Lajos Steiner was a Hungarian-born Australian chess master. Born on 14 June 1903 in Nagyvárad (now Oradea), Steiner was one of four children of Bernat Steiner, a mathematics teacher. He was educated at the Technical High School in Budapest and graduated in 1926 with a diploma in mechanical engineering from the Technikum Mittweida in Germany. Steiner achieved significant success in various international tournaments during the 1920s and 1930s. He played for Hungary in four Chess Olympiads and won individual bronze in Prague, as well as a team gold medal and individual silver medal in Munich. Steiner emigrated to Australia in 1939 and went on to win the Australian Chess Championship four times (1945, 1946/47, 1952/53, and 1958/59). He also secured the New South Wales title nine times. Steiner was awarded the International Master (IM) title in 1950. Source: Wikipedia

36. David Bronstein (1924-2006):

David Bronstein

David Ionovich Bronstein was a Soviet chess grandmaster who came close to becoming the World Chess Champion in 1951. Born on 19 February 1924 in Bila Tserkva, Ukrainian SSR, Soviet Union, he was a leading world player during the 1940s and 1950s. Bronstein is renowned for his creative and tactical style, as well as for his contributions to opening theory. He co-authored one of the most famous chess books, “Zurich International Chess Tournament 1953.” Bronstein passed away on 5 December 2006 in Minsk, Belarus. Source: Wikipedia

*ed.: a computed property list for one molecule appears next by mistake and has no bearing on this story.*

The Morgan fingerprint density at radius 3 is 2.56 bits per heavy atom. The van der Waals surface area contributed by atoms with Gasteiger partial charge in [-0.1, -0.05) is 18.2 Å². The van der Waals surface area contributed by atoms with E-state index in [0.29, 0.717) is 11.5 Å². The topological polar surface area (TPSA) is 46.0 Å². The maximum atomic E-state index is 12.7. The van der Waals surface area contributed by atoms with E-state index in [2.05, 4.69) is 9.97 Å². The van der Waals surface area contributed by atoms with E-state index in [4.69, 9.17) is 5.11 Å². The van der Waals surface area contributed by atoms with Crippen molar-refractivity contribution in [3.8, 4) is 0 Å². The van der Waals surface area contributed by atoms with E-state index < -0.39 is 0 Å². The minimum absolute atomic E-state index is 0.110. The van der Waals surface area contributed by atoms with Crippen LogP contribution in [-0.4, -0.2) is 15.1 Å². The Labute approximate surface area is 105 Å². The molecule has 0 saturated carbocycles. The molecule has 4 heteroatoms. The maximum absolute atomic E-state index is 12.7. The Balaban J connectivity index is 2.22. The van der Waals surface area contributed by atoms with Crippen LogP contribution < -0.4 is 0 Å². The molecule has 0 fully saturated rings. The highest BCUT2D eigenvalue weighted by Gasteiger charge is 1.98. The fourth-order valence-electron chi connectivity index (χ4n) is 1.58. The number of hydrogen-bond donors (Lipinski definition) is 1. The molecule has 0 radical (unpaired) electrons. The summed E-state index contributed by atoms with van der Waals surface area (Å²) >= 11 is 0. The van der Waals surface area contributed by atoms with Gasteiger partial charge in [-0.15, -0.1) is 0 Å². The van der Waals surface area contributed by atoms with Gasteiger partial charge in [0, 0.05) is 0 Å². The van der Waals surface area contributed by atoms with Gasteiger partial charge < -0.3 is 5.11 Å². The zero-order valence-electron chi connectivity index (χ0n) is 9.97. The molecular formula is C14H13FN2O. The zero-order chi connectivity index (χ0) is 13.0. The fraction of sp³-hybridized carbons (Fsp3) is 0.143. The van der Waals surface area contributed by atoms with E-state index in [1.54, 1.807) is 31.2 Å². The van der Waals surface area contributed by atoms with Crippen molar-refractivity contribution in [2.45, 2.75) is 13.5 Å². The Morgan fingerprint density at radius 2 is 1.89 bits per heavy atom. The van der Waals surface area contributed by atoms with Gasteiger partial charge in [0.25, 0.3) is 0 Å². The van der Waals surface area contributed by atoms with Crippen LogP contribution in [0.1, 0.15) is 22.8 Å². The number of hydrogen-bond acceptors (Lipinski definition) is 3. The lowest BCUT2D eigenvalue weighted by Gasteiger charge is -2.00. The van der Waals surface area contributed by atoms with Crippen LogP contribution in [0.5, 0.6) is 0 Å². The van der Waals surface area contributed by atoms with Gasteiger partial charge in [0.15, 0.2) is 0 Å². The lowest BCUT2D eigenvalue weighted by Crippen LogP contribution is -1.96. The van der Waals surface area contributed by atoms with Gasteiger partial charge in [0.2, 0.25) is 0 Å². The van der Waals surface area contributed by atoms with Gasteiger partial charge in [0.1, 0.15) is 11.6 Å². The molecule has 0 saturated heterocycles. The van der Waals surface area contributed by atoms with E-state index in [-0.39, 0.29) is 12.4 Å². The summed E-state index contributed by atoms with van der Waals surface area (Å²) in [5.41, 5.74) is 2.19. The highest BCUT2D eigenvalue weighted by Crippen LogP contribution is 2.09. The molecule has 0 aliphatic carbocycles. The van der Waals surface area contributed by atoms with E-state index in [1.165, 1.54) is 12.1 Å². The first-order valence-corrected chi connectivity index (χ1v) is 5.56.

37. Boris Gulko (1947-present):

Boris Gulko

Boris Franzevich Gulko is a Soviet-American chess grandmaster, born on 9 February 1947 in Erfurt, East Germany. He is notably the only chess player to have won both the Soviet Chess Championship and the U.S. Chess Championship. Gulko has a remarkable positive score against the legendary Garry Kasparov. He and his wife, Anna Akhsharumova, a Woman Grandmaster, became prominent Soviet Refuseniks, facing challenges and restrictions in their chess careers until the period of glasnost. After emigrating to the U.S. in 1986, Gulko clinched the U.S. Chess Championship titles in 1994 and 1999. He has also been an active voice against anti-semitic discrimination in the chess world. Source: Wikipedia

38. Gata Kamsky (1974-present):

Gata Kamsky